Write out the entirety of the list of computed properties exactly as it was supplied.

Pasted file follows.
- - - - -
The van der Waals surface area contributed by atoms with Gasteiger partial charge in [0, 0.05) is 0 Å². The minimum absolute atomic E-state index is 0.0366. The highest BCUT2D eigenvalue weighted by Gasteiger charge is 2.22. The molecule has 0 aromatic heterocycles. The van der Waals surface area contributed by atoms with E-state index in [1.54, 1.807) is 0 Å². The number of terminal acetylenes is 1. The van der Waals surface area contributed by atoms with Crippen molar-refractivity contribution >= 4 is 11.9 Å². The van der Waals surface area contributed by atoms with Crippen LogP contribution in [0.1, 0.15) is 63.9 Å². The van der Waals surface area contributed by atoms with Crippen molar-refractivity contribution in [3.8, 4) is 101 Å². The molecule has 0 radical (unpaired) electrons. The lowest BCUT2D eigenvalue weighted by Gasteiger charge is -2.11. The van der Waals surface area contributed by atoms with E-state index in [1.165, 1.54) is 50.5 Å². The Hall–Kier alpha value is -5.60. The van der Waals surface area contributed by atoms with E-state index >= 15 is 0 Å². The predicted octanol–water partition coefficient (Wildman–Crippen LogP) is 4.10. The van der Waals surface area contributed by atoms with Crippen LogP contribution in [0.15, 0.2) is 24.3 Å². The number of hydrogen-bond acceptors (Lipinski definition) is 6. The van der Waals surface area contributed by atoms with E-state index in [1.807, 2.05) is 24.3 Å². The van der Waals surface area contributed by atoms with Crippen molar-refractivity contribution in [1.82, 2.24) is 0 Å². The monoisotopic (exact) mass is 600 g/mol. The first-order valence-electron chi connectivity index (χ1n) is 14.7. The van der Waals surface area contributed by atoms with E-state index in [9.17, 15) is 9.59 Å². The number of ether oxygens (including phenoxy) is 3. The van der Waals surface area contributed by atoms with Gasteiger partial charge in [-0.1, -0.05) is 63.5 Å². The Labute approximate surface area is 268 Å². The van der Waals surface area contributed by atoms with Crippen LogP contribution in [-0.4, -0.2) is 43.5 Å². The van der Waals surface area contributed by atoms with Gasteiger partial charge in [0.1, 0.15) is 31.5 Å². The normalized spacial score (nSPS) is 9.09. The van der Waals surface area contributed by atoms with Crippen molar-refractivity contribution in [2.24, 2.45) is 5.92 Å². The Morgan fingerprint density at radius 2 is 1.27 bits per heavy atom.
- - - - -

The van der Waals surface area contributed by atoms with Gasteiger partial charge in [0, 0.05) is 0 Å². The minimum absolute atomic E-state index is 0.0366. The highest BCUT2D eigenvalue weighted by Gasteiger charge is 2.22. The molecule has 0 aromatic heterocycles. The van der Waals surface area contributed by atoms with E-state index in [1.54, 1.807) is 0 Å². The number of terminal acetylenes is 1. The van der Waals surface area contributed by atoms with Crippen molar-refractivity contribution >= 4 is 11.9 Å². The van der Waals surface area contributed by atoms with Crippen LogP contribution in [0.1, 0.15) is 63.9 Å². The van der Waals surface area contributed by atoms with Crippen molar-refractivity contribution in [3.8, 4) is 101 Å². The molecule has 0 radical (unpaired) electrons. The lowest BCUT2D eigenvalue weighted by Gasteiger charge is -2.11. The van der Waals surface area contributed by atoms with E-state index in [1.165, 1.54) is 50.5 Å². The Hall–Kier alpha value is -5.60. The van der Waals surface area contributed by atoms with E-state index >= 15 is 0 Å². The predicted octanol–water partition coefficient (Wildman–Crippen LogP) is 4.10. The van der Waals surface area contributed by atoms with Crippen LogP contribution in [0.15, 0.2) is 24.3 Å². The number of hydrogen-bond acceptors (Lipinski definition) is 6. The van der Waals surface area contributed by atoms with E-state index in [1.807, 2.05) is 24.3 Å². The van der Waals surface area contributed by atoms with Crippen molar-refractivity contribution in [1.82, 2.24) is 0 Å². The monoisotopic (exact) mass is 600 g/mol. The first-order valence-electron chi connectivity index (χ1n) is 14.7. The van der Waals surface area contributed by atoms with E-state index in [9.17, 15) is 9.59 Å². The number of ether oxygens (including phenoxy) is 3. The van der Waals surface area contributed by atoms with Gasteiger partial charge in [-0.1, -0.05) is 63.5 Å². The Labute approximate surface area is 268 Å². The van der Waals surface area contributed by atoms with Crippen LogP contribution in [-0.4, -0.2) is 43.5 Å². The van der Waals surface area contributed by atoms with Gasteiger partial charge in [0.1, 0.15) is 31.5 Å². The normalized spacial score (nSPS) is 9.09. The van der Waals surface area contributed by atoms with Crippen molar-refractivity contribution in [2.24, 2.45) is 5.92 Å². The Morgan fingerprint density at radius 2 is 1.27 bits per heavy atom.